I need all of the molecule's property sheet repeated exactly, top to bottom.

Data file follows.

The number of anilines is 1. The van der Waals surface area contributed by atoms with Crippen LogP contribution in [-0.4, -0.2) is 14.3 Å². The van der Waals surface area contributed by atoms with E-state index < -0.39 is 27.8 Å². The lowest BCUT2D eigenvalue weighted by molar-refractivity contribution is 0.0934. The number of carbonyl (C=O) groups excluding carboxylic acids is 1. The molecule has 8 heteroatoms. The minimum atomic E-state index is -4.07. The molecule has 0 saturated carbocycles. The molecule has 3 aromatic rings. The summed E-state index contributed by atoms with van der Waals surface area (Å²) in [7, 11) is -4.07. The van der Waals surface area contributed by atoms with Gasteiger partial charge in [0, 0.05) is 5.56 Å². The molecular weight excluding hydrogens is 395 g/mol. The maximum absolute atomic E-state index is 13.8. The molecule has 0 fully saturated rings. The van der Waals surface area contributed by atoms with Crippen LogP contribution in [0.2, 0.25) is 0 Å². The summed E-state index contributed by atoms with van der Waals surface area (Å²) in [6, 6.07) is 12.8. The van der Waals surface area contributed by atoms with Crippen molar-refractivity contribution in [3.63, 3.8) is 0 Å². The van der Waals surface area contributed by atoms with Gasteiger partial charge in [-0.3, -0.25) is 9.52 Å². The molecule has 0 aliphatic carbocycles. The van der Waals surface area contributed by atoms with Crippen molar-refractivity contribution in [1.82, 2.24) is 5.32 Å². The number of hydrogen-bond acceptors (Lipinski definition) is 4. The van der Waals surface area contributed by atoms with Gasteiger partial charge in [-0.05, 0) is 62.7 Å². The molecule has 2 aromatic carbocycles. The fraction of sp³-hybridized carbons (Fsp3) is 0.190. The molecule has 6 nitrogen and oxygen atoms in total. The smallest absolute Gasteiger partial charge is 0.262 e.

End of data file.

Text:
The number of anilines is 1. The van der Waals surface area contributed by atoms with Crippen LogP contribution in [-0.4, -0.2) is 14.3 Å². The van der Waals surface area contributed by atoms with E-state index < -0.39 is 27.8 Å². The lowest BCUT2D eigenvalue weighted by molar-refractivity contribution is 0.0934. The number of carbonyl (C=O) groups excluding carboxylic acids is 1. The molecule has 8 heteroatoms. The minimum atomic E-state index is -4.07. The molecule has 0 saturated carbocycles. The molecule has 3 aromatic rings. The summed E-state index contributed by atoms with van der Waals surface area (Å²) in [7, 11) is -4.07. The van der Waals surface area contributed by atoms with Gasteiger partial charge in [0, 0.05) is 5.56 Å². The molecular weight excluding hydrogens is 395 g/mol. The maximum absolute atomic E-state index is 13.8. The molecule has 0 fully saturated rings. The van der Waals surface area contributed by atoms with Crippen LogP contribution in [0.2, 0.25) is 0 Å². The summed E-state index contributed by atoms with van der Waals surface area (Å²) in [6, 6.07) is 12.8. The van der Waals surface area contributed by atoms with Crippen molar-refractivity contribution in [3.63, 3.8) is 0 Å². The van der Waals surface area contributed by atoms with Gasteiger partial charge in [-0.3, -0.25) is 9.52 Å². The molecule has 0 aliphatic carbocycles. The van der Waals surface area contributed by atoms with Crippen molar-refractivity contribution in [1.82, 2.24) is 5.32 Å². The number of hydrogen-bond acceptors (Lipinski definition) is 4. The van der Waals surface area contributed by atoms with Gasteiger partial charge in [-0.05, 0) is 62.7 Å². The molecule has 2 aromatic carbocycles. The fraction of sp³-hybridized carbons (Fsp3) is 0.190. The molecule has 6 nitrogen and oxygen atoms in total. The smallest absolute Gasteiger partial charge is 0.262 e.